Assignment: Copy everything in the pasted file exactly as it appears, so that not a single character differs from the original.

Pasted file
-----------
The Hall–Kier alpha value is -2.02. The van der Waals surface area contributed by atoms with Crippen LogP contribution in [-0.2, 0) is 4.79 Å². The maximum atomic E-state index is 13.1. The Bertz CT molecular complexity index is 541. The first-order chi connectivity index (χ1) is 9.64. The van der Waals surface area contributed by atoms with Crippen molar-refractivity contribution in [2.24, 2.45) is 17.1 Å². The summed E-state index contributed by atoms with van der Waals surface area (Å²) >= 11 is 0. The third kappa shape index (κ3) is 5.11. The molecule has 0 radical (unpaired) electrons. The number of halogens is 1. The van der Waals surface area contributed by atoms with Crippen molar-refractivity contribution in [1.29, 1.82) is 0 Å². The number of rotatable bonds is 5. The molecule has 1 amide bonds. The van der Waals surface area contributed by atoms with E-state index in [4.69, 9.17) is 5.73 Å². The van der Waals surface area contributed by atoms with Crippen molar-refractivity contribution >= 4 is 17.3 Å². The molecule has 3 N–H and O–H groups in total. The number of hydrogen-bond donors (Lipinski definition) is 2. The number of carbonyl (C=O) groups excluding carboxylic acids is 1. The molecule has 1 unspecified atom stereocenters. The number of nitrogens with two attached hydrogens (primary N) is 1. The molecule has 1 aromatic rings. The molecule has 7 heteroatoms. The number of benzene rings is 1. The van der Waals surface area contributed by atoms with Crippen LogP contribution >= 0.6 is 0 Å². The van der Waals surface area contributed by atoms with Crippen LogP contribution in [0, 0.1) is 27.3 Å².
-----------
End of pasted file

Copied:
The Hall–Kier alpha value is -2.02. The van der Waals surface area contributed by atoms with Crippen LogP contribution in [-0.2, 0) is 4.79 Å². The maximum atomic E-state index is 13.1. The Bertz CT molecular complexity index is 541. The first-order chi connectivity index (χ1) is 9.64. The van der Waals surface area contributed by atoms with Crippen molar-refractivity contribution in [2.24, 2.45) is 17.1 Å². The summed E-state index contributed by atoms with van der Waals surface area (Å²) >= 11 is 0. The third kappa shape index (κ3) is 5.11. The molecule has 0 radical (unpaired) electrons. The number of halogens is 1. The van der Waals surface area contributed by atoms with Crippen molar-refractivity contribution in [1.29, 1.82) is 0 Å². The number of rotatable bonds is 5. The molecule has 1 amide bonds. The van der Waals surface area contributed by atoms with E-state index in [4.69, 9.17) is 5.73 Å². The van der Waals surface area contributed by atoms with Crippen molar-refractivity contribution >= 4 is 17.3 Å². The molecule has 3 N–H and O–H groups in total. The number of hydrogen-bond donors (Lipinski definition) is 2. The number of carbonyl (C=O) groups excluding carboxylic acids is 1. The molecule has 1 unspecified atom stereocenters. The number of nitrogens with two attached hydrogens (primary N) is 1. The molecule has 1 aromatic rings. The molecule has 7 heteroatoms. The number of benzene rings is 1. The van der Waals surface area contributed by atoms with Crippen LogP contribution >= 0.6 is 0 Å². The van der Waals surface area contributed by atoms with Crippen LogP contribution in [0, 0.1) is 27.3 Å².